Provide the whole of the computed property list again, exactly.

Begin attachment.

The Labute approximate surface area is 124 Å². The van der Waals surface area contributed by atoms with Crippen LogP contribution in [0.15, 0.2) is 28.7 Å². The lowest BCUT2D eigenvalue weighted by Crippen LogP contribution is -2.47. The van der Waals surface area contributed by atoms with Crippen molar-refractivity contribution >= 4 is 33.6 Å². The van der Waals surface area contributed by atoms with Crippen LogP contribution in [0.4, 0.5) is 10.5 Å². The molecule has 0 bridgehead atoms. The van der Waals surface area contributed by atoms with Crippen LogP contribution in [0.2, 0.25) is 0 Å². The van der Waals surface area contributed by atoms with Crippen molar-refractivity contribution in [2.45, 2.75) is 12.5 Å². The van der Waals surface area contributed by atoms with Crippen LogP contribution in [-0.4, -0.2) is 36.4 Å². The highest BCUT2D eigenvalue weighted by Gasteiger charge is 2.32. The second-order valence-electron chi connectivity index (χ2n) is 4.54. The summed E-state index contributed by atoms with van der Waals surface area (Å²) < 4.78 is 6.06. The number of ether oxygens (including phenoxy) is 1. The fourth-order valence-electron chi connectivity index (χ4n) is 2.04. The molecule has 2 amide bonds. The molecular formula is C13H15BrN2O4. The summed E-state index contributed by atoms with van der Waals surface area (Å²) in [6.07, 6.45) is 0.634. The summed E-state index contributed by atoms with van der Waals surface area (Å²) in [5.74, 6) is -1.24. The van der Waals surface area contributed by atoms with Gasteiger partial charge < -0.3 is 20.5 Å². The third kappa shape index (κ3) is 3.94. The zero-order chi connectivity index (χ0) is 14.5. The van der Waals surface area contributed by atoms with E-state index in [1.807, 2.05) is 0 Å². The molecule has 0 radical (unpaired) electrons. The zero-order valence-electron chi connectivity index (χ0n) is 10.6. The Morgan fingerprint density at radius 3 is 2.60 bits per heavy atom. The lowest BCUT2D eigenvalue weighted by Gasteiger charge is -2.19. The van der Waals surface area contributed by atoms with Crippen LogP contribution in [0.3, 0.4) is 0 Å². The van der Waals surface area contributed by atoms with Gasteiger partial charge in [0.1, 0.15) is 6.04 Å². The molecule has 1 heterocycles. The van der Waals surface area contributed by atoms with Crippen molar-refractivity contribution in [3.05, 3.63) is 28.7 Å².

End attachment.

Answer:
The Labute approximate surface area is 124 Å². The van der Waals surface area contributed by atoms with Crippen LogP contribution in [0.15, 0.2) is 28.7 Å². The lowest BCUT2D eigenvalue weighted by Crippen LogP contribution is -2.47. The van der Waals surface area contributed by atoms with Crippen molar-refractivity contribution >= 4 is 33.6 Å². The van der Waals surface area contributed by atoms with Crippen LogP contribution in [0.4, 0.5) is 10.5 Å². The molecule has 0 bridgehead atoms. The van der Waals surface area contributed by atoms with Crippen LogP contribution in [0.2, 0.25) is 0 Å². The van der Waals surface area contributed by atoms with Crippen molar-refractivity contribution in [2.45, 2.75) is 12.5 Å². The van der Waals surface area contributed by atoms with Crippen LogP contribution in [-0.4, -0.2) is 36.4 Å². The highest BCUT2D eigenvalue weighted by Gasteiger charge is 2.32. The second-order valence-electron chi connectivity index (χ2n) is 4.54. The summed E-state index contributed by atoms with van der Waals surface area (Å²) < 4.78 is 6.06. The number of ether oxygens (including phenoxy) is 1. The fourth-order valence-electron chi connectivity index (χ4n) is 2.04. The molecule has 2 amide bonds. The molecular formula is C13H15BrN2O4. The summed E-state index contributed by atoms with van der Waals surface area (Å²) in [6.07, 6.45) is 0.634. The summed E-state index contributed by atoms with van der Waals surface area (Å²) in [5.74, 6) is -1.24. The van der Waals surface area contributed by atoms with Gasteiger partial charge < -0.3 is 20.5 Å². The third kappa shape index (κ3) is 3.94. The zero-order chi connectivity index (χ0) is 14.5. The van der Waals surface area contributed by atoms with E-state index in [1.807, 2.05) is 0 Å². The molecule has 0 radical (unpaired) electrons. The zero-order valence-electron chi connectivity index (χ0n) is 10.6. The Morgan fingerprint density at radius 3 is 2.60 bits per heavy atom. The lowest BCUT2D eigenvalue weighted by Gasteiger charge is -2.19. The van der Waals surface area contributed by atoms with Crippen LogP contribution in [0.3, 0.4) is 0 Å². The van der Waals surface area contributed by atoms with Gasteiger partial charge in [0.1, 0.15) is 6.04 Å². The molecule has 1 heterocycles. The van der Waals surface area contributed by atoms with Crippen molar-refractivity contribution in [3.05, 3.63) is 28.7 Å².